Mahes Rajaratne

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Name with Initials:
W. M. Rajaratne
Year of Admission to the Program:
2007
Topic of the Dissertation:

Feasibility Study of Methane Generation from Municipal Solid Waste (MSW) and Sewerage Generated within the Colombo City Limits

Abstract of the Dissertation:

Colombo City is the commercial capital of Sri Lanka with an estimated resident population of over 750,000 spread over 3741 hectares (ha) and has a population density over 1188 per ha. It is located in the western coast of Sri Lanka and is in wet zone. The topography is of flat terrain with a mix of land and water. Considering the population and the limited undeveloped land available, the disposal of Municipal Solid Waste (MSW) and Sewer is a major environmental problem in Colombo. The major object of this thesis is to identify and evaluate a productive waste management system that is not only environmental friendly but also sustainable and cost effective. In this context, as a sustainable technology, applicability of anaerobic digestion is investigated and methane generation potential of the waste is evaluated.
In order to identify a sustainable waste management system, the quantity of waste generated within the city of Colombo is identified. The current practices of disposal of these wastes are then reviewed to identify any issues regarding its sustainability. The majority of the MSW is currently disposed as open landfill that is causing pollution of waterways, with its leachate, as well as the polluting the atmosphere around it with its bad odour. The sewer is discharged to sea or disposed via a self-contained soakage pit. Except for few small-scale anaerobic digestion plants that use solid waste for generation of biogas for localized use, there is no large-scale waste to energy projects in operation in Sri Lanka. The sewer is not used productively at all. 
Having identified the quantity of waste and the disposal methods practiced, the priority is to identify sustainable and productive methods of disposal of wastes that suits best the local conditions. With this in view research hitherto carried out are studied and available literature is reviewed. The objective is to ascertain the processes that productively harness the energy potential of MSW and Sewer, individually or in combination.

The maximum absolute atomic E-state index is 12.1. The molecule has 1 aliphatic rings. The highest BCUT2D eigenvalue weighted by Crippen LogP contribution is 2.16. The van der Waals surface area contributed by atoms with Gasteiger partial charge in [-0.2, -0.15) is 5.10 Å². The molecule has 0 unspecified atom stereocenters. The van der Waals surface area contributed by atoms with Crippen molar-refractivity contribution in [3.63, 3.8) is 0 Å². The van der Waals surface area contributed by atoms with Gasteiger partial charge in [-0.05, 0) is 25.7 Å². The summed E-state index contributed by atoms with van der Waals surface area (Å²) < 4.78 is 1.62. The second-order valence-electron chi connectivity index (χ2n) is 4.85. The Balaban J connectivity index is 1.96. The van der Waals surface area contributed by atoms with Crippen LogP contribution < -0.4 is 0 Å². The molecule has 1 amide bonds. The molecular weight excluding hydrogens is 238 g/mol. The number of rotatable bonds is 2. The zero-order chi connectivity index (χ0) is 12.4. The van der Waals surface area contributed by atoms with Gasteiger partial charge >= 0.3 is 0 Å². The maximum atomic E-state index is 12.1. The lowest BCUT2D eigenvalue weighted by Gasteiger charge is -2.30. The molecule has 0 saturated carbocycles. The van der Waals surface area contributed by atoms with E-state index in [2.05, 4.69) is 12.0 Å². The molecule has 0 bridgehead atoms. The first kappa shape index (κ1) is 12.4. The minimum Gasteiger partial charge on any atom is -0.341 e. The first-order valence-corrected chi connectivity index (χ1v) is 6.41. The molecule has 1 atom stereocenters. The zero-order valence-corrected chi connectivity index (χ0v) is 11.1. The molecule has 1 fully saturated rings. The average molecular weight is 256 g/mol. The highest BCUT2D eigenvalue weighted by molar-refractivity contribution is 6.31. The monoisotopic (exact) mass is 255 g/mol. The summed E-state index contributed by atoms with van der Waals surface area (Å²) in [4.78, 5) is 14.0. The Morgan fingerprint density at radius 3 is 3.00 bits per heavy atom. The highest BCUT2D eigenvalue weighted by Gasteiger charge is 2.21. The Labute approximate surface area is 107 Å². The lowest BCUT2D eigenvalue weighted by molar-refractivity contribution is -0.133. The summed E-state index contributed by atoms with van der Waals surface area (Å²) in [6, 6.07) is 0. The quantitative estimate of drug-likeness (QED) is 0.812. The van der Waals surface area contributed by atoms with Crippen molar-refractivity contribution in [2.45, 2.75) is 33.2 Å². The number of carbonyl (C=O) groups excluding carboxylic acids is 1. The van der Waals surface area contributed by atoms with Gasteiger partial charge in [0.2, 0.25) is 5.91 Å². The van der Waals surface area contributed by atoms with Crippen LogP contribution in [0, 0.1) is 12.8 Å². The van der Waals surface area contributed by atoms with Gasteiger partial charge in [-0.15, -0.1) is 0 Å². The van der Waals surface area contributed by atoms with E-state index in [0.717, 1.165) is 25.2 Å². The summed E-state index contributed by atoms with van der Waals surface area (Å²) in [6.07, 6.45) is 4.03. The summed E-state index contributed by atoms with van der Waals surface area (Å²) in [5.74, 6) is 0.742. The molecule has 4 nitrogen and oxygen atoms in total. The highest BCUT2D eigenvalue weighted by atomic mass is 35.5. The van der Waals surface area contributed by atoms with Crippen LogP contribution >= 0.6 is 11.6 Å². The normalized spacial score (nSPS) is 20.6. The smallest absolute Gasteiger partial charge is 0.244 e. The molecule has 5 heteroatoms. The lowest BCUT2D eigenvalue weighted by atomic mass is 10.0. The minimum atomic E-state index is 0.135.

There are many physical and chemical methods for treatment of wastes. However bioconversion of waste provides the best options for tapping the energy of the wastes. Of the two main bioconversion methods aanaerobic processes exhibit many advantages over aerobic digestion with its ability of handling high organic loading rates and low sludge production. However, the reason for the increase in applications of anaerobic processes, is, its potential for production of energy using the biogas generated. The methane so produced can replace fossil fuel and therefore has a direct positive effect on greenhouse gas reduction. Therefore, compared with other bioconversion technologies for treatment of MSW and sewer/wastewater, the energy and environment benefits make anaerobic digestion an attractive option.
Anaerobic treatment of waste in an engineered landfill bioreactor is found to be the best option for treatment of MSW. Whilst providing a decrease in long term environmental risks and low operational and closure costs it provides with valuable energy source in generation of methane. As for sewer generation of methane in anaerobic processes can be enhanced with co-digestion of different types of waste suitably selected. In this regard co-digestion of sewer and wastewater with food waste is found to be productive and is applied in this study. 
Literature review is carried out to determine suitable models to predict the methane generation potential. The “First Order Decay Model” is identified as the appropriate model for prediction of methane from MSW in landfills. The “Anaerobic Digestion Model No.1” is applied for prediction of methane from sewer and waste water. Chemical composition of MSW is the primary parameter which affects the methane generation. The chemical composition is computed applying the ultimate analysis and using a stoichiometric based approach. For sewer and waste water the basic parameters of BOD and COD concentrations are available from data gathered. Apart from these two parameters the other parameters relevant to local conditions are not available. Therefore values that closely fit the local conditions are taken from the literature. The study determines the methane generation potential of MSW approximately 2.1 x 106 m3 per annum and anaerobic co-digestion of sewer and food substrates generate 9.1 x 106 m3 per annum. If parameters could be determined for the wastes generated locally the accuracy of the methane generation potential could be further enhanced.
In this context, further studies, should be directed from the conventional landfills to “Anaerobic Bioreactor Controlled” landfill, where circulation of liquids including leachate is carried out to increase the biogas yield. For sewer the focus should be on the most economical foot print of parallel banks of number of continuous-flow stirred-tank reactors (CSTR) operating in series to accommodate the total flow rate of sewer.

Research Publications:

[1] W M Rajaratne , Dr P G Rathnasiri, “Energy potential of Municipal Solid Waste (MSW) and Sewer generated within Colombo Municipality”, International Energy Symposium 2015 organized by Ministry of Power and Energy, Colombo, Sri Lanka, 2015.